It does feel intensely real and sometimes when I looked at Anne I saw both of my grandmothers and it broke my heart and then I thought of my husband’s grandmother (who I love to bits) and it really got to me… and like you say it made me think a lot about what the far future might hold for me. It’s definitely amazingly well-made and very challenging.

  2. I was wondering about Walter Mitty. Not worth a jaunt to the theater, then?

    1. Abbi

      I think it depends on what you like. “Feel good” stuff isn’t normally my thing but if you like that kind of thing it might be for you. 3 is a high rating for me.

      1. Hmm. I might check into it. I can do feel good stuff sometimes. Lol.

  3. Four I’ve not seen again! Ben Stiller annoys me so don’t know about that one but I like the sound of the story. The Shopaholic one sounds like the kind of movie that would piss me right off. Never heard of that To Faro but it sounds interesting. But Amour I’d have to be in the mood for. And I’m never in that mood these days! Thanks for the reviews. 🙂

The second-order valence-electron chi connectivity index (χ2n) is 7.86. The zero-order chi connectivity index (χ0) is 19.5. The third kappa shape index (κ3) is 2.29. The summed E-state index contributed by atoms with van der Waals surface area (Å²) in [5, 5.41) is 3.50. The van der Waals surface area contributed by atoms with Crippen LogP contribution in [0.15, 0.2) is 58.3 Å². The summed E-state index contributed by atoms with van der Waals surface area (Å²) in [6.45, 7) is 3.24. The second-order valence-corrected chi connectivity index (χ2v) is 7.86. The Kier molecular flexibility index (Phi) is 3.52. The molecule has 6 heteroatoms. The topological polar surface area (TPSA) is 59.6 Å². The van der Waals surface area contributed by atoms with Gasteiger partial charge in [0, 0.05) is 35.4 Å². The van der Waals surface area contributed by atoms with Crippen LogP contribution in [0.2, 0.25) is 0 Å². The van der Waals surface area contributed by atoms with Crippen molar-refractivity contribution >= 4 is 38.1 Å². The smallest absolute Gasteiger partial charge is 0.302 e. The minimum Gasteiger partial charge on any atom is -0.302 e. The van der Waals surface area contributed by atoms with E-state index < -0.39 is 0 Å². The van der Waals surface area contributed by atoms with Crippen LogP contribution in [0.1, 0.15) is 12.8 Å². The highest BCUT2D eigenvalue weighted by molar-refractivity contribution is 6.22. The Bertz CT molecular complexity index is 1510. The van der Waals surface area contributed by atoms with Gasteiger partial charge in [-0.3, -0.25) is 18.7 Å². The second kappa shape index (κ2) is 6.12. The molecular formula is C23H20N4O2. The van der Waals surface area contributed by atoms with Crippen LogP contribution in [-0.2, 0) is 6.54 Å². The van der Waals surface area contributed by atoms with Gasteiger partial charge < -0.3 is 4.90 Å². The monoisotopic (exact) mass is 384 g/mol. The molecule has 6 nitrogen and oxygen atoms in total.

1. Abbi

      He is mega, mega annoying but it’s a sweet story and it has some really funny moments. I definitely wouldn’t recommend Confessions of a Shopaholic if you have a brain and or don’t enjoy watching stupidity being rewarded.

  4. Great reviews. Man, I hate that I missed Walter Mitty! I got invited to a screening yesterday and I couldn’t go!

    1. Abbi

      Thank-you! Apparently we were the first audience to see it in Britain. Hopefully you will get to see it when it comes out properly.

      1. I will! Comes out on Christmas day.

  5. Oh my God, can I just out myself and say that I really like The Shopaholic – movie? I heard the book is much better – I don’t know if you just couldn’t stand the character, the actress, or even both, but I think a few people didn’t like her acting – but enjoyed her overly dramatic self.

    1. Abbi

      Hahahaha! I think I didn’t like the character. I am sick of the portrayal of useless, childlike women falling into undeserved success without having to work for it. I wanted her to grow up and take charge of her life!

      1. Oh my god, my husband said the same about weak black characters in movies! (he is black)… He doesn’t like the stereotypical women either… You two would get along hahahahaha